National Missing Children's Day: 5 Ways to Keep Children Safe

In 1983, Ronald Reagan proclaimed May 25th as National Missing Children’s Day.  All month long, WUSA9 has shared faces of missing children from our area in in hopes of helping to bring them home.   Here are 5 ways keep your children safe & join WUSA9 in raising awareness of missing children in our area
 
1. Talk honestly to your kids about protecting themselves
Former President of the National Center for Missing and Exploited Children, Ernie Allen, encourages parents to talk candidly with their children about safety. Role playing exercises could help kids protect themselves if they're confronted with immediate threats or predators.
 
2. Monitor internet and cell phone communications
Internet and cell phones make for constant access - for better and for worse. Parents should encourage safe practices and teach their children about the potential dangers of the online world. Parents can also track unsafe digital and online messages with the Bark app, which searches texts for red flags and and alerts the tracker by cell phone.   It is also recommended that cell phone usage be limited to times of day parents can monitor.
 
3. Create a Child Safety Kit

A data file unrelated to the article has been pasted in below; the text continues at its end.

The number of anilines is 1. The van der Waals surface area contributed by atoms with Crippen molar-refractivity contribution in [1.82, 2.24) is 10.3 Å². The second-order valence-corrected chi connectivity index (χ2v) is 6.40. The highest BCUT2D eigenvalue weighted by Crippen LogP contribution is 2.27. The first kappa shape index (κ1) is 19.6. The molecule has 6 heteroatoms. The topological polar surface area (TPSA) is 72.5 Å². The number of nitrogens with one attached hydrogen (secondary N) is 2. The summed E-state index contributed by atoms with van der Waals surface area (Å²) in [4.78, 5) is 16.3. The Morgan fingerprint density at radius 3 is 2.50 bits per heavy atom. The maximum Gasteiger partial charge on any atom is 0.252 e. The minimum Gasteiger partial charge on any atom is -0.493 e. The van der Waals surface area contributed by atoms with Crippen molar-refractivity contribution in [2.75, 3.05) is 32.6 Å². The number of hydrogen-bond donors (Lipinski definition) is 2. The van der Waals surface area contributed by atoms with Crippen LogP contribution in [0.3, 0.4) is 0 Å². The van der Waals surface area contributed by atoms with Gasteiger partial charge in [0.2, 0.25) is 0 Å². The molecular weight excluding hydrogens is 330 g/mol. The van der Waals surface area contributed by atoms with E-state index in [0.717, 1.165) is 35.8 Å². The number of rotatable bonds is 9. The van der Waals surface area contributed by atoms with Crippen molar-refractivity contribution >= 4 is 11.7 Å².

According to NCMEC the most crucial part of finding a missing child is having up to date photos and information on hand if something tragic happens.  Safety Central is a simple app in which you can take a photo, enter information, and even take photos of your child fingerprints.  The app is with you on your phone and easy to update as your child grows.
 
3. Report missing children immediately
Law enforcement was previously restricted from taking on a report of a missing child until 24-48 hours after that child had last been seen. That waiting period no longer exists. If you have any information on any missing person or child, it's important to give as much detail to the authorities as possible as soon as possible. 
 
4. Share photos of missing kids
In the past, milk cartons and 'Have You Seen Me?' flyers were used to circulate the faces of missing persons. Today, Facebook, Twitter and other social media platforms expand the audience and alert people much faster. America's Missing Broadcast Emergency Response (AMBER) alerts provide notifications during the most critical hours of a missing person’s case.
 

 

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© 2017 WUSA-TV


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